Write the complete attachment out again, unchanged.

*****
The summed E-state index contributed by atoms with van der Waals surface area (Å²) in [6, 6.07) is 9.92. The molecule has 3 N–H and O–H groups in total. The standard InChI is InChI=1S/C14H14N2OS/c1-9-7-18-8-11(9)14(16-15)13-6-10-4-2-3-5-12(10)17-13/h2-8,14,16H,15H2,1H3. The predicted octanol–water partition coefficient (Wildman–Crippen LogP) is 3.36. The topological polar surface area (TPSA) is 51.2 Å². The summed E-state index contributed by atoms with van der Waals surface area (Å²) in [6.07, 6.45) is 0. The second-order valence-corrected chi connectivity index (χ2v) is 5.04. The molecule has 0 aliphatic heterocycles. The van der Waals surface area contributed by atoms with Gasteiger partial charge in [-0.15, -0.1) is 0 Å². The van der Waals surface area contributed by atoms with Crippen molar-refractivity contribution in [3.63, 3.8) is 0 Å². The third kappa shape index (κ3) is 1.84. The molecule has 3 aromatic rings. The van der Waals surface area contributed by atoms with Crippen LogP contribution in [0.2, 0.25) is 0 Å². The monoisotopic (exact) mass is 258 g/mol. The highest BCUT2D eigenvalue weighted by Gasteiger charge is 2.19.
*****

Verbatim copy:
The summed E-state index contributed by atoms with van der Waals surface area (Å²) in [6, 6.07) is 9.92. The molecule has 3 N–H and O–H groups in total. The standard InChI is InChI=1S/C14H14N2OS/c1-9-7-18-8-11(9)14(16-15)13-6-10-4-2-3-5-12(10)17-13/h2-8,14,16H,15H2,1H3. The predicted octanol–water partition coefficient (Wildman–Crippen LogP) is 3.36. The topological polar surface area (TPSA) is 51.2 Å². The summed E-state index contributed by atoms with van der Waals surface area (Å²) in [6.07, 6.45) is 0. The second-order valence-corrected chi connectivity index (χ2v) is 5.04. The molecule has 0 aliphatic heterocycles. The van der Waals surface area contributed by atoms with Gasteiger partial charge in [-0.15, -0.1) is 0 Å². The van der Waals surface area contributed by atoms with Crippen molar-refractivity contribution in [3.63, 3.8) is 0 Å². The third kappa shape index (κ3) is 1.84. The molecule has 3 aromatic rings. The van der Waals surface area contributed by atoms with Crippen LogP contribution in [0.2, 0.25) is 0 Å². The monoisotopic (exact) mass is 258 g/mol. The highest BCUT2D eigenvalue weighted by Gasteiger charge is 2.19.